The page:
The eruption at Mount Agung on the Indonesian island of Bali has become magmatic, the country’s disaster management agency said on early Monday, warning that a larger eruption could be imminent. The island’s main airport has been closed.
A statement from Indonesia’s National Disaster Mitigation Agency (BNPB) said the eruption, which began on Saturday afternoon, had changed overnight from a phreatic eruption – in which water is heated by magma – to a magmatic eruption.
The agency said explosive eruptions were observed on early Monday morning and the plume of ash and steam is now reaching up to 3,400 meters (11,150 feet) above the crater. “This indicates the possibility that a larger eruption is imminent,” the statement said.
As a result, the alert status for the surrounding area has been raised to level 4, the highest level. People living in a radius of 8 to 10 kilometers (5 to 6.2 miles) have been urged to evacuate immediately in a calm and orderly manner. Thousands of people have already fled their homes.
Ngurah Rai International Airport, which is also known as Denpasar International Airport, was shut down at 7 a.m. on Monday and is expected to remain closed for at least 24 hours. Lombok International Airport, on the nearby island of Lombok, had already been closed as a result of Saturday’s eruption.
Aviation experts say volcanic ash can result in an aircraft losing its engines. In 1982 and 1989, two Boeing aircraft lost all of their engines after flying through a thick cloud of volcanic ash, although both planes were able to land safely.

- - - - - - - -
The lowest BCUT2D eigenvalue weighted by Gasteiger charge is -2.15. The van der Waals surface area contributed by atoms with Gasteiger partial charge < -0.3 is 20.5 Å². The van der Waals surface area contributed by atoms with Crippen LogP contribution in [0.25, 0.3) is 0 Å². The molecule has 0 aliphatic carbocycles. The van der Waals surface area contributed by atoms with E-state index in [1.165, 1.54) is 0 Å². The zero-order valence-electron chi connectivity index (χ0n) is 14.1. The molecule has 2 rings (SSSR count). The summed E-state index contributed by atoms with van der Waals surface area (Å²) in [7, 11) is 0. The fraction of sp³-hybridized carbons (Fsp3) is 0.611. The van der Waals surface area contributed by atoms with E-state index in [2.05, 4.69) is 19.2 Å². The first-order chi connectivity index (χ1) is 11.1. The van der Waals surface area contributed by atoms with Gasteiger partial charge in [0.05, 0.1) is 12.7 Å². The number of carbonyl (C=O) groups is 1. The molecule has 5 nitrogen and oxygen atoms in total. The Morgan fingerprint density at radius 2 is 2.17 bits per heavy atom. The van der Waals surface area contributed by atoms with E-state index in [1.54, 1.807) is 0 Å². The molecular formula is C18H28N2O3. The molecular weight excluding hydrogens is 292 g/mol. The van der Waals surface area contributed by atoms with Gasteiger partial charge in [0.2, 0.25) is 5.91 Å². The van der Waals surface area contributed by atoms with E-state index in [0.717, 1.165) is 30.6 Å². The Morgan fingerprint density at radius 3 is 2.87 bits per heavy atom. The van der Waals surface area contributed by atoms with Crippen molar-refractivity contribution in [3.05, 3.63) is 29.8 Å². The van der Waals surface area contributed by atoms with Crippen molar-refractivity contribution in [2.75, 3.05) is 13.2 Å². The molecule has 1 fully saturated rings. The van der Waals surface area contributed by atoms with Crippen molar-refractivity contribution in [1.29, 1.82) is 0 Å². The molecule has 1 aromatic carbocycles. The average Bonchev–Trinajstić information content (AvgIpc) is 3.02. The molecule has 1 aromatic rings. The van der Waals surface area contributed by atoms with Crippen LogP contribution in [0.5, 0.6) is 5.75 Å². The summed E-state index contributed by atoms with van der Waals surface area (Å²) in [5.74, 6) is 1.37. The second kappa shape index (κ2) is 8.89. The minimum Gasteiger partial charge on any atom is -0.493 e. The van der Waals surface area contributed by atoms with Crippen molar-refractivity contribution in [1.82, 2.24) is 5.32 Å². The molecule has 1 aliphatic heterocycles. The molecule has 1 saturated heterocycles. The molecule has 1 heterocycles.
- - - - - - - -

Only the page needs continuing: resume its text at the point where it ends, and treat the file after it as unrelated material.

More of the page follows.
The current activity began with a small eruption on Tuesday, which was followed by a larger eruption on Saturday afternoon that has continued to grow larger. It is the volcano’s first eruption in more than 50 years.
The region around Mount Agung has been on alert since late September when more than 140,000 people were told to evacuate over fears of an imminent eruption. No eruption took place and those evacuated were later allowed to return to their homes.
Indonesia has more active volcanoes than any other country in the world and sits on the so-called Pacific Ring of Fire, an arc of fault lines circling the Pacific Basin. Mount Agung last erupted in 1963, killing nearly 1,600 people in one of Indonesia’s most devastating eruptions.
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